Clearly, banks must play a critical role in making trade-induced structural change possible, that necessarily rests on capital and labour flowing from shrinking to expanding sectors. Mussa (1978) emphasised that this process has frictions, consumes resources, and may result in permanent changes to industry structure. Domestic institutions that mitigate or overcome financial frictions therefore become important determinants of specialisation and trade (Nunn and Trefler 2014).
In spite of banks’ importance in financing aggregate investment, research in trade has largely neglected their role in factor reallocation. Our research focuses on the role of banks. As the rate of credit reallocation depends on endogenous liquidation and investment decisions by banks, our analysis identifies novel bank-related and institutional determinants of trade and comparative advantage. We investigate the consequences of changes in regulatory capital standards, the cost of equity capital of banks, and in the efficiency of bankruptcy procedures.
Low bank capitalisation creates zombie firms
The liquidation decision and the capital structure of banks drive credit reallocation. When banks terminate poor loans, they typical recover between 50% and 80%, reflecting to some extent differences in bankruptcy procedures across countries.
The proceeds of liquidation become available to lend to new firms. But banks must sell liquidated assets at a discount. Their losses shrink bank equity and could lead them to violate regulatory capital standards. Banks are typically not able to raise new capital if they are in financial distress due to large write-offs. Anticipating this, they must raise costly voluntary capital buffers in advance, and the higher the liquidation rate, the larger the voluntary buffer. But if bank capital is too low, banks must postpone the liquidation of bad loans and, with no reserves to absorb losses, they continue on existing credit lines. When they do this, they create ‘Zombie firms’.
Our analysis has four main results:
- More efficient insolvency laws help banks to extract more capital when liquidating non-performing loans. This creates an incentive to reallocate credit and shifts final investment and output to more profitable firms in the expanding sector, thereby facilitating specialisation in this sector.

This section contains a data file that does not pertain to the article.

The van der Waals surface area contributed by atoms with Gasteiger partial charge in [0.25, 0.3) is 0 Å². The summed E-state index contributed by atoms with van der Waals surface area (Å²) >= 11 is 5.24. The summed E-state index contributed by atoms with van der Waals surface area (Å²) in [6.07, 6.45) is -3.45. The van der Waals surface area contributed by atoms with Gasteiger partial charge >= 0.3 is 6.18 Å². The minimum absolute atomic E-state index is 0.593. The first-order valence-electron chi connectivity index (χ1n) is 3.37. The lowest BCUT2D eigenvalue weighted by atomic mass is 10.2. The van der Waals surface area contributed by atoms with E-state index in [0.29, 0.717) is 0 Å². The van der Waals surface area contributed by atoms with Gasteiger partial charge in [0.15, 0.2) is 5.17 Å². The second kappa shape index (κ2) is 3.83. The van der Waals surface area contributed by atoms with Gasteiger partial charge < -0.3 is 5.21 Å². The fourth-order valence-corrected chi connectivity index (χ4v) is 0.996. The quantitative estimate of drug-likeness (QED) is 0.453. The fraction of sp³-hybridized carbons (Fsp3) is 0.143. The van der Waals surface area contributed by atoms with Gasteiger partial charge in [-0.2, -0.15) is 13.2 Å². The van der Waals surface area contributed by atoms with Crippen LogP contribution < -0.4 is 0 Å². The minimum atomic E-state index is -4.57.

- Tighter capital standards boosts credit reallocation. When the regulatory capital ratio is high, banks can more easily absorb loan write-offs and, in consequence, can liquidate non-performing loans more frequently. By speeding up credit reallocation, strong banks shape comparative advantage by shifting investment and output to more innovative firms with better prospects.
- Institutional reforms can make bank equity cheaper relative to debt (deposit) financing.The reforms include better investor protection, or corporate tax reform. Tax reform could eliminate the debt bias by introducing a tax deduction for the notional interest on equity capital. When equity becomes relatively cheaper, banks choose larger voluntary capital buffers. Schepens (2016) found that Belgian banks raised their equity ratios by about 13% compared to other European banks after Belgium introduced a tax deduction like this. With larger buffers, banks can absorb liquidation losses more easily without violating regulatory standards, and accordingly liquidate and reallocate more aggressively.
Regulatory and institutional reform can ease the process of creative destruction and help to establish a comparative advantage in innovative industries. We also consider reverse causation, and analyse the consequences of a trade liberalisation scenario, which facilitates specialisation by accelerating reallocation and encouraging entry and exit.
- A strong banking sector magnifies the gains from trade liberalisation. It supports the process of credit reallocation from declining to expanding firms, and so facilitates the productive specialisation of the economy.
We believe that free trade can yield larger benefits if complementary policies can ease the process of factor reallocation and structural change.